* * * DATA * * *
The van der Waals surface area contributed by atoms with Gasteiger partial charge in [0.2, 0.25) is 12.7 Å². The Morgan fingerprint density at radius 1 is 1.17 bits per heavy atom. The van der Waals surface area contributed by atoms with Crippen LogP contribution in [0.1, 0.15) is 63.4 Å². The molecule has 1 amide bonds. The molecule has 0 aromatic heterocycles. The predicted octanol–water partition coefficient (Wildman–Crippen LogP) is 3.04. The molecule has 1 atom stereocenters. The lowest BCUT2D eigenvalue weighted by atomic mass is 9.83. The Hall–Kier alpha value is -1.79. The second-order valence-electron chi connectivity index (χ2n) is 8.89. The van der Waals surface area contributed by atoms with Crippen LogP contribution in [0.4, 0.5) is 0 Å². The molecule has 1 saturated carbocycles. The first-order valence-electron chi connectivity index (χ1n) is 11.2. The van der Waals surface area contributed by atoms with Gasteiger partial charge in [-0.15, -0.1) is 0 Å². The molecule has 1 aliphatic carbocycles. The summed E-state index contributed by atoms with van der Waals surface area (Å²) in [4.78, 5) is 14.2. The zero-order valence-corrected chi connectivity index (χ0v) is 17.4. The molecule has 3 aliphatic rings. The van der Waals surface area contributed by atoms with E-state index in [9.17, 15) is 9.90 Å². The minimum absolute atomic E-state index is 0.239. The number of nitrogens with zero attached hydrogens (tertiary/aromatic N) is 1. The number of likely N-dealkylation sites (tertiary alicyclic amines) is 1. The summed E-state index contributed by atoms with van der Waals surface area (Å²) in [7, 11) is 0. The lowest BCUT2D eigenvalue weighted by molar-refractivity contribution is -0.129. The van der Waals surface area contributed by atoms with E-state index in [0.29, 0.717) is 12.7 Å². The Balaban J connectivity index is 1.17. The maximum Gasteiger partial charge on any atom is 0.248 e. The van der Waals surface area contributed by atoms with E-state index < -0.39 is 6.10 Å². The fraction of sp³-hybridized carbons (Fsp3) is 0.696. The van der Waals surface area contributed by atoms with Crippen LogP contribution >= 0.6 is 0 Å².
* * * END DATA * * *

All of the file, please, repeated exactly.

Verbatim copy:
The van der Waals surface area contributed by atoms with Gasteiger partial charge in [0.2, 0.25) is 12.7 Å². The Morgan fingerprint density at radius 1 is 1.17 bits per heavy atom. The van der Waals surface area contributed by atoms with Crippen LogP contribution in [0.1, 0.15) is 63.4 Å². The molecule has 1 amide bonds. The molecule has 0 aromatic heterocycles. The predicted octanol–water partition coefficient (Wildman–Crippen LogP) is 3.04. The molecule has 1 atom stereocenters. The lowest BCUT2D eigenvalue weighted by atomic mass is 9.83. The Hall–Kier alpha value is -1.79. The second-order valence-electron chi connectivity index (χ2n) is 8.89. The van der Waals surface area contributed by atoms with Crippen LogP contribution in [0.4, 0.5) is 0 Å². The molecule has 1 saturated carbocycles. The first-order valence-electron chi connectivity index (χ1n) is 11.2. The van der Waals surface area contributed by atoms with Gasteiger partial charge in [-0.15, -0.1) is 0 Å². The molecule has 1 aliphatic carbocycles. The summed E-state index contributed by atoms with van der Waals surface area (Å²) in [4.78, 5) is 14.2. The zero-order valence-corrected chi connectivity index (χ0v) is 17.4. The molecule has 3 aliphatic rings. The van der Waals surface area contributed by atoms with E-state index in [9.17, 15) is 9.90 Å². The minimum absolute atomic E-state index is 0.239. The number of nitrogens with zero attached hydrogens (tertiary/aromatic N) is 1. The number of likely N-dealkylation sites (tertiary alicyclic amines) is 1. The summed E-state index contributed by atoms with van der Waals surface area (Å²) in [7, 11) is 0. The lowest BCUT2D eigenvalue weighted by molar-refractivity contribution is -0.129. The van der Waals surface area contributed by atoms with E-state index in [0.29, 0.717) is 12.7 Å². The Balaban J connectivity index is 1.17. The maximum Gasteiger partial charge on any atom is 0.248 e. The van der Waals surface area contributed by atoms with E-state index < -0.39 is 6.10 Å². The fraction of sp³-hybridized carbons (Fsp3) is 0.696. The van der Waals surface area contributed by atoms with Crippen LogP contribution >= 0.6 is 0 Å².